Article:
Yesterday, the Airport Area Business Association (AABA) sent an email to its membership asking them to write to the BART Board in support of the Oakland Airport Connector and to speak at tomorrow’s meeting. My first thought was that this is incredibly short-sighted (or naive) of them because the OAC is going to do nothing for businesses surrounding the airport, since there are no intermediary stops. A free rapid bus, in comparison, would do a lot for the area businesses by making transit cheaper and by adding an intermediary stop.
But once I stopped banging my head against the wall trying to figure out what reasoning AABA could possibly have for supporting the OAC, I quickly found my answer by reading some of the contents of the email:
GO GREEN – The Oakland Airport Connector is a critical GREEN project. Currently, less than 10% of the people who travel to the Oakland Airport each year use the bus that connects the Colisium BART Station to Oakland Airport. BART Studies show that the public is eager for a plane to train connection and will use it. The alternative – a bus rapid transit project – could be fueled with dirty diesel gasoline, attract the same low number of riders as the current bus system, be less reliable and some advocates are talking about purchasing the busses from Belgium!
JOBS – The Oakland Airport Connector Project (OAC) has been embraced in the region as a premier economic development project as a part of the President Obama Stimulus Package. The Oakland Airport Connector will create 200-300 local construction jobs over the next several years, and create 30 permanent jobs operating and maintaining the system. The project is poised to break ground in early 2010…
ATTRACT – The Oakland Airport Connector will attract millions of additional transit riders to the BART System each year. How do we know? Because the SFO train to plane connection is doing exactly that – attracting thousands of daily non-transit riders who hop on board for the convenience and reliability. The SFO connection, opened in 2003, carried almost 4 million riders last year (more than 10,000 average daily riders) and the future looks bright. Even in a tough economy, ridership on the system has expanded at an astounding rate of 20% each year.
What’s so odd about this email is not just the multiple spelling errors, exaggerations, and blatant lies throughout, but that it’s essentially a replication of an email that Kerry Hamill sent to the Oakland City Council last week. You probably know Kerry Hamill from her race against Rebecca Kaplan for the at large Oakland City Council seat, but she’s also the Manager of Local Government and Community Relations for BART. My guess is that Kerry called up AABA and asked them to send out this email, without bothering to tell them that there was another option on the table and they just went along.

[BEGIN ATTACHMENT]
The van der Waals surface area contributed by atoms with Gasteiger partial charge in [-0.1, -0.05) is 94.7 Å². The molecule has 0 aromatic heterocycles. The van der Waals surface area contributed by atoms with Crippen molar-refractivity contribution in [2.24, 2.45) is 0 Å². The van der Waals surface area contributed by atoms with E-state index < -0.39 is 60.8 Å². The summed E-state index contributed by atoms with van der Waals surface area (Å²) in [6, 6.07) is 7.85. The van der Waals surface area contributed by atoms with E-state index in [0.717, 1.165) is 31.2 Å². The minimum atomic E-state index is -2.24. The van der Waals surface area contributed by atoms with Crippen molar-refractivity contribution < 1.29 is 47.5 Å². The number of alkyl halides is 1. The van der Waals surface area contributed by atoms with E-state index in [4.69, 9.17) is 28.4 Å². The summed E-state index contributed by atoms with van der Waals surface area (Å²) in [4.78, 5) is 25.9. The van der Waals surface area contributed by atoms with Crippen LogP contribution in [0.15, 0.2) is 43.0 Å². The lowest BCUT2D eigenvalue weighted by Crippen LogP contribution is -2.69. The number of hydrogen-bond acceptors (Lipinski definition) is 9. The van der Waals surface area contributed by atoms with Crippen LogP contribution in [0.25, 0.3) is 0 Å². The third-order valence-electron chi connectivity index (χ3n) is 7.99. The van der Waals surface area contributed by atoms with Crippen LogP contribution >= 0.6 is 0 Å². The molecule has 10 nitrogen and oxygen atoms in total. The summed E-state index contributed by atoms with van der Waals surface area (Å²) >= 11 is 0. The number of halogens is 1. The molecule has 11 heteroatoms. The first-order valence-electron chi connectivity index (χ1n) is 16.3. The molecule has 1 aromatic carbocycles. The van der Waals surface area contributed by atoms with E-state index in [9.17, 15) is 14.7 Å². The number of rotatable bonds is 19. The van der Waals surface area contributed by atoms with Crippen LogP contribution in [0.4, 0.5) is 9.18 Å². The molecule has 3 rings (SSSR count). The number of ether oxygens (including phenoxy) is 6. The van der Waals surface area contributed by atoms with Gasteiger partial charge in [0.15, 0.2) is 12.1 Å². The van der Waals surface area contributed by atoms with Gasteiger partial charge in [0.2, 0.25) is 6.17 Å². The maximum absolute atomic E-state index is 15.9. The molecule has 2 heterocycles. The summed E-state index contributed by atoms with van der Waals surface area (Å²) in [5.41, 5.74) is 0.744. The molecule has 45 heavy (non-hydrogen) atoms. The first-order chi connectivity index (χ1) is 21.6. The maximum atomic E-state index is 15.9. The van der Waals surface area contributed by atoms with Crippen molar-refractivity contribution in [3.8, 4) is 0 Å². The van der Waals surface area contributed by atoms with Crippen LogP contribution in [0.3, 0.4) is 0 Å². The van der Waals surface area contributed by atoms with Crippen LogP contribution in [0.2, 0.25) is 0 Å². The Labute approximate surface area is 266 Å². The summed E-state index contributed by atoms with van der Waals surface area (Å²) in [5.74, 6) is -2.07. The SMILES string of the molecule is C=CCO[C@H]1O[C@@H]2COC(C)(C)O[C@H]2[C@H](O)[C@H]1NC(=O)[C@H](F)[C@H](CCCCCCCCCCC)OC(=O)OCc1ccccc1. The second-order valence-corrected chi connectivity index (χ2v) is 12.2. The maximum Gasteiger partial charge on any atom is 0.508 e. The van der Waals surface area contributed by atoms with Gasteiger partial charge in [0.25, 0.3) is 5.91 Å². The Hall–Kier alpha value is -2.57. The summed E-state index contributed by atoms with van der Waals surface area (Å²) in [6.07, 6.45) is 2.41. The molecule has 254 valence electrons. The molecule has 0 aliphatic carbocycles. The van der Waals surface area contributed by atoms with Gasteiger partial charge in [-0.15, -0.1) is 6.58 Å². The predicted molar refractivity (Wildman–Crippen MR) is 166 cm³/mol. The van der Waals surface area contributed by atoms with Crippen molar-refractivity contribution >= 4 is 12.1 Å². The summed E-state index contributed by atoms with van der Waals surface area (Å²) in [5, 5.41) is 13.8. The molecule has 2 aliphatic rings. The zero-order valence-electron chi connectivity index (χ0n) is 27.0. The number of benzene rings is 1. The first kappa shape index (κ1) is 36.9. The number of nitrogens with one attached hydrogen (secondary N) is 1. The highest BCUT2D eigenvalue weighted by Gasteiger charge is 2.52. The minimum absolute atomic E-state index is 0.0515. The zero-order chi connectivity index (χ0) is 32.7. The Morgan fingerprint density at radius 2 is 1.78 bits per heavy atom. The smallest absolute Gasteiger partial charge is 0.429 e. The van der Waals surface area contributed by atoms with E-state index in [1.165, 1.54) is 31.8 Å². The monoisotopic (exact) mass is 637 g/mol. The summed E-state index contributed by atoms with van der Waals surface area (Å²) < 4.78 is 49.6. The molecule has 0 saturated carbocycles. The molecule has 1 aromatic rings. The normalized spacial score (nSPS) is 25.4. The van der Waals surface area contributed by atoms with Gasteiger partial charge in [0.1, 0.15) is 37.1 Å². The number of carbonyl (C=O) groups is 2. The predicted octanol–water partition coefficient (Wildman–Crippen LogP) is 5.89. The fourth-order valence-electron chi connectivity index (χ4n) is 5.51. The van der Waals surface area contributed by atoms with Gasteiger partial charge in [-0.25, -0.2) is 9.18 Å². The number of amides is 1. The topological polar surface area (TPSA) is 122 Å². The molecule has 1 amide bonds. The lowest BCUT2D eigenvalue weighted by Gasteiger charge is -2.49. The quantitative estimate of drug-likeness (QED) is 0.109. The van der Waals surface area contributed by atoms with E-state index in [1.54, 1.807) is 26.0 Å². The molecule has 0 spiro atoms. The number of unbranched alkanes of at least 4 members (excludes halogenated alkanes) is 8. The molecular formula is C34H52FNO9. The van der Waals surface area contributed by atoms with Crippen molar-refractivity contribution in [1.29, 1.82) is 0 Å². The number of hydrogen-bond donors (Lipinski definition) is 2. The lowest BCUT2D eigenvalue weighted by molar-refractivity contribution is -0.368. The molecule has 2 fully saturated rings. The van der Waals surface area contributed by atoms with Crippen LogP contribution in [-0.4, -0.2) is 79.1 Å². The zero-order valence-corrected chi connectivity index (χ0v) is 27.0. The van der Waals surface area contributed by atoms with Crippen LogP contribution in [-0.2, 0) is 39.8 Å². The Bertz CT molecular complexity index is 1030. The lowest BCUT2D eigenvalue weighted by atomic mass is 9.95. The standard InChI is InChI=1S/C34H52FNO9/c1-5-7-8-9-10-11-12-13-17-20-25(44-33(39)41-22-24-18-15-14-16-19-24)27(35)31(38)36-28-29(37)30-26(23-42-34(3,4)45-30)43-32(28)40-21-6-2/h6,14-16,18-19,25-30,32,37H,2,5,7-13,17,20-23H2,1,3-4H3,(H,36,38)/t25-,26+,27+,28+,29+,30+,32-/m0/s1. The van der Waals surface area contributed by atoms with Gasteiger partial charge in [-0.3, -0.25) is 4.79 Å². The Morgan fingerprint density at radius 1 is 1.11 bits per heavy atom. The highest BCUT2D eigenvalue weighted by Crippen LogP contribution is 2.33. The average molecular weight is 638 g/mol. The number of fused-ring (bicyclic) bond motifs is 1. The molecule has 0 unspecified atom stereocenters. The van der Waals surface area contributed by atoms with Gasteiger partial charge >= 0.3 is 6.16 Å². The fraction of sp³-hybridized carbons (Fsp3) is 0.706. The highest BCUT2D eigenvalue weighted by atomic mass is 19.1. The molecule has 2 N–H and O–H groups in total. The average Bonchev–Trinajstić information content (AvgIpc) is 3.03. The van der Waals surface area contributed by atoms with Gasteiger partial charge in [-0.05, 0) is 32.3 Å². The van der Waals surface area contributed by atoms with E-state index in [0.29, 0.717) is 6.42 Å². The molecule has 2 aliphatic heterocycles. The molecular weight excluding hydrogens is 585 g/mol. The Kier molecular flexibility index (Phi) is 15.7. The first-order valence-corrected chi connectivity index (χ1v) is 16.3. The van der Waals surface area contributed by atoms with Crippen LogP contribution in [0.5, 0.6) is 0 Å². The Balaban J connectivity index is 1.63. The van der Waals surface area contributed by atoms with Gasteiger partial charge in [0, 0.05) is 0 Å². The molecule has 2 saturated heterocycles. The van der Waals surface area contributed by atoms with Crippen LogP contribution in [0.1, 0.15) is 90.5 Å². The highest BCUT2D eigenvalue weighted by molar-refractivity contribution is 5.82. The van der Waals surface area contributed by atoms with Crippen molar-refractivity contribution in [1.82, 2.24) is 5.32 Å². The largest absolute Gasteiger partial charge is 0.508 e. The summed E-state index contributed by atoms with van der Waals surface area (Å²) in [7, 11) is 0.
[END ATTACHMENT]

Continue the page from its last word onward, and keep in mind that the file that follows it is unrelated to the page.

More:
It gets even better. Attached to the email that AABA sent out is a sample letter to sent to BART directors. If I was an AABA member, I’d probably assume that someone at AABA had drafted this letter in the interests of the group. Well, I would be wrong. Because this is what the properties of the document show:
This is a clear case of BART staff indirectly lobbying BART directors via advocacy groups. Some might call this astroturf, but whatever it is, it’s not right. Taxpayers and BART riders pay Kerry Hamill’s salary (and the salaries of other staffers that might have been involved in this), and it looks like they’re using their staff time to lobby BART.
Pissed off yet? Well, it gets even better. Today someone left a comment on one of my blog posts about the OAC from “Mark from Oakland”, saying that buses would be slower, blah, blah, blah. When I looked into it, I saw that it came from a BART IP address, during work hours. So BART staff members are reading the blogs and posting as if they’re community members. Fun stuff.
Well, transit advocates don’t need to use astroturf tactics to turn out our base. Let’s show Kerry Hamill and the rest of BART staff that reason can win out over internal lobbying. Please join me tomorrow in asking the BART Board to move forward with a rapid bus project instead of this wasteful OAC project:
What: BART Board Meeting on the Oakland Airport Connector
When: Thursday, May 14th @ 9am (TransForm recommends showing up by 8:30 if you’d like to get a seat in the Board room; if not, there is an overflow room.)
Where: Kaiser Center – Third Floor, 344 20th Street in Oakland
If you cannot make it to the meeting, but want to tell the BART directors how you feel, please send an email via TransForm’s action page. You can find a pre-written message there, but I encourage you to take the time to personalize the email, as non-form letters are always more effective.
Previous posts on the Oakland Airport Connector: